(by the Editoris, The Wall Street Journal) – Ahmad Khan Rahami was charged with attempted murder and using weapons of mass destruction on Tuesday, and the casualty list could have been much worse than 31 injured. The recent spate of similar domestic attacks and near-misses is a reason to revisit the debate on the U.S. antiterror policy.
…The Rahami case raises troubling questions about whether U.S. law enforcement and intelligence are gathering, analyzing and acting on the information they need to detect and disrupt threats before they happen.
Mr. Rahami, who came to the U.S. in 1995 with his family of Afghan asylum seekers [when he was about 7 years old], was arrested in 2014 for stabbing his brother, and his father told the police then that his son was involved in terrorism.
The FBI opened an “assessment,” which is a risk review short of a full criminal probe that includes interviews and cross-checks of federal terrorism and criminal databases.
Mr. Rahami was cleared, though he travelled to Pakistan and Afghanistan several times over the last decade, including a year in the Taliban hothouse of Quetta.
Family and friends now say Mr. Rahami returned from these [trips] religiously and politically radicalized, and he began wearing traditional Islamic dress.
He ordered the materials he used to make his IEDs [bombs] online. Missing these red flags was especially notable given New York City’s antiterror focus since 9/11.
Was Mr. Rahami’s spree preventable? More details will emerge, but he is merely the latest domestic terrorist who had encounters with law enforcement or otherwise displayed suspicious patterns before acts of mass violence.
Pre-empting* such plots is difficult work, especially involving “homegrown violent extremists,” or HVEs as they are called in government. Over the last two years the FBI has thwarted attacks by more than 90 HVEs, though no amount of vigilance can stop every killer. [*to pre-empt is to take action in order to prevent something from happening]
Yet Americans are right to wonder about the erosion of intelligence collection in the post-Edward Snowden period, even as the terror danger has increased to a post-9/11 high. Islamic State [ISIS] isn’t the al Qaeda of 2001. ISIS is a creature of modern technology, and across social media and the “dark web” [ a collection of thousands of websites that use anonymity tools like Tor and I2P to hide their IP address] they have a wide reach to disseminate propaganda and training materials. Unlike al Qaeda, they encourage random people to self-radicalize and carry out attacks.
To find the terror signal amid this noise, U.S. counterterrorism operations need the same or better technological tools as ISIS. Yet last year Congress and President Obama panicked over the Snowden disclosures and limited several surveillance programs with the USA Freedom Act.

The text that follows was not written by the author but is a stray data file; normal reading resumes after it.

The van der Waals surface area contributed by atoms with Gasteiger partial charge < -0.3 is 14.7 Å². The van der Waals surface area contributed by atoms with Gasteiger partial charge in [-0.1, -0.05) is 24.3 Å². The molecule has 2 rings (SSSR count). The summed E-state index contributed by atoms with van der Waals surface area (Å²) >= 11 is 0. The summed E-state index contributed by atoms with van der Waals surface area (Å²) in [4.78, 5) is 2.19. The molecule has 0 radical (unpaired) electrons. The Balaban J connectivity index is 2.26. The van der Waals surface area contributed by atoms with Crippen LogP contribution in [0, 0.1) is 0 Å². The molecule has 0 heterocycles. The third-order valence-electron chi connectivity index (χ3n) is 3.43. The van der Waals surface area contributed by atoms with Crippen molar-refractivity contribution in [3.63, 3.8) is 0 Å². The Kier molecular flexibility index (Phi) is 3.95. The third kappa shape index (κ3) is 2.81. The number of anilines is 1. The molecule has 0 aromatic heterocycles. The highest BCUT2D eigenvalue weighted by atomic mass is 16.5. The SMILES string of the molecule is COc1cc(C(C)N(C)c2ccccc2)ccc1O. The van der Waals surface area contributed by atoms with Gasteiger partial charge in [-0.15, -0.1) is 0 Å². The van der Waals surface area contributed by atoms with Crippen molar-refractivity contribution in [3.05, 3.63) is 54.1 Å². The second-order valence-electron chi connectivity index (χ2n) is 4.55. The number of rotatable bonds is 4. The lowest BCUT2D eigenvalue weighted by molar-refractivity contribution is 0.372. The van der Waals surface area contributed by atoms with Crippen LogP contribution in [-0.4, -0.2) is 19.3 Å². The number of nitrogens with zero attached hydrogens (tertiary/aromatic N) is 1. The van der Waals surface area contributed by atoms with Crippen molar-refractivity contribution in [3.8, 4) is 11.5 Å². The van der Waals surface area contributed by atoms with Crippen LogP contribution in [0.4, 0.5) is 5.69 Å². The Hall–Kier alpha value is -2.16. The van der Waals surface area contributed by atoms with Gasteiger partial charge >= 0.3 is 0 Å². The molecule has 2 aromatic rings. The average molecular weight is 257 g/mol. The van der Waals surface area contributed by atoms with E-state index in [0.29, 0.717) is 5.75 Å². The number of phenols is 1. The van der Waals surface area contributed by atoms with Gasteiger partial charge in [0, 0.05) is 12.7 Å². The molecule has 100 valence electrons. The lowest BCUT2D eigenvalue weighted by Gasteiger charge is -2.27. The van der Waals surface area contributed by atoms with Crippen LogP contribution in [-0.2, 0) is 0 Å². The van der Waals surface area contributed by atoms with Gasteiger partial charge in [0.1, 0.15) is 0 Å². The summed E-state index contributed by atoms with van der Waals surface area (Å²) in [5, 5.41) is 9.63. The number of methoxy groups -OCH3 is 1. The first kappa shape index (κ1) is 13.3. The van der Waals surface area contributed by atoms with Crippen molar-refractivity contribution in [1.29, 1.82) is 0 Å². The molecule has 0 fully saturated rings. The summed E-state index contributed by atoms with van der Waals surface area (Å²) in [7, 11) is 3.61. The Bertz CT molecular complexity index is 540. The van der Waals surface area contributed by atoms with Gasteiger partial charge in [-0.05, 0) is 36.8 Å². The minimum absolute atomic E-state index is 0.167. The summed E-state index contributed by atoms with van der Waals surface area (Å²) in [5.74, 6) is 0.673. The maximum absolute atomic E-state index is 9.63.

The debate now should be about expanding interrogation and surveillance.
Rahami has already been read his Miranda rights and lawyered up, even though we’re told he isn’t cooperating with the FBI, which doesn’t know if he had help or where he learned to build those bombs.
The next President should reverse President Obama’s policy and allow terrorists captured on U.S. soil to be declared enemy combatants who can be interrogated at length to prevent future attacks.
As for surveillance, about 2.5 quintillion bytes of data are generated every day—digital traces from social media, consumer purchases, call logs and smartphones. Google, social networks, credit-card companies, banks, retailers, academic researchers and many others analyze this information with algorithms to make money, innovate or learn about society. Politicians use data mining to target voters. The irony is that Hillary Clinton’s campaign probably knows more about individual citizens and their behavior than Mrs. Clinton could know if she becomes Commander in Chief.
If someone pledges allegiance to Abu Bakr al-Baghdadi on Facebook, travels to the Syro-Turkish border, buys pressure cookers on Amazon and then pays the toll at the Holland Tunnel, algorithms can integrate this information and flag authorities. This is “profiling” only in the sense of searching for associations and statistical probabilities.
As for privacy, algorithms are less intrusive than searches, wiretaps and undercover operations.
This is the antiterror debate we should be having but aren’t. Donald Trump is focusing on immigration, but Mr. Rahami was a naturalized citizen who came to the U.S. as a child. “Extreme vetting” wouldn’t have stopped him or most of the others mentioned above. Mrs. Clinton says any profiling that includes Muslims makes Mr. Trump a “recruiting sergeant for the terrorists,” which dodges the Islamist reality.
America’s terror fighters need better tools to uncover the ideological and material links that could pre-empt another ISIS-inspired mass murder on U.S. soil. The next bomber may be more murderously successful than Mr. Rahami.
Published September 21, 2016 at The Wall Street Journal. Reprinted here Sept. 22, 2016 for educational purposes only. Visit the website at wsj .com.
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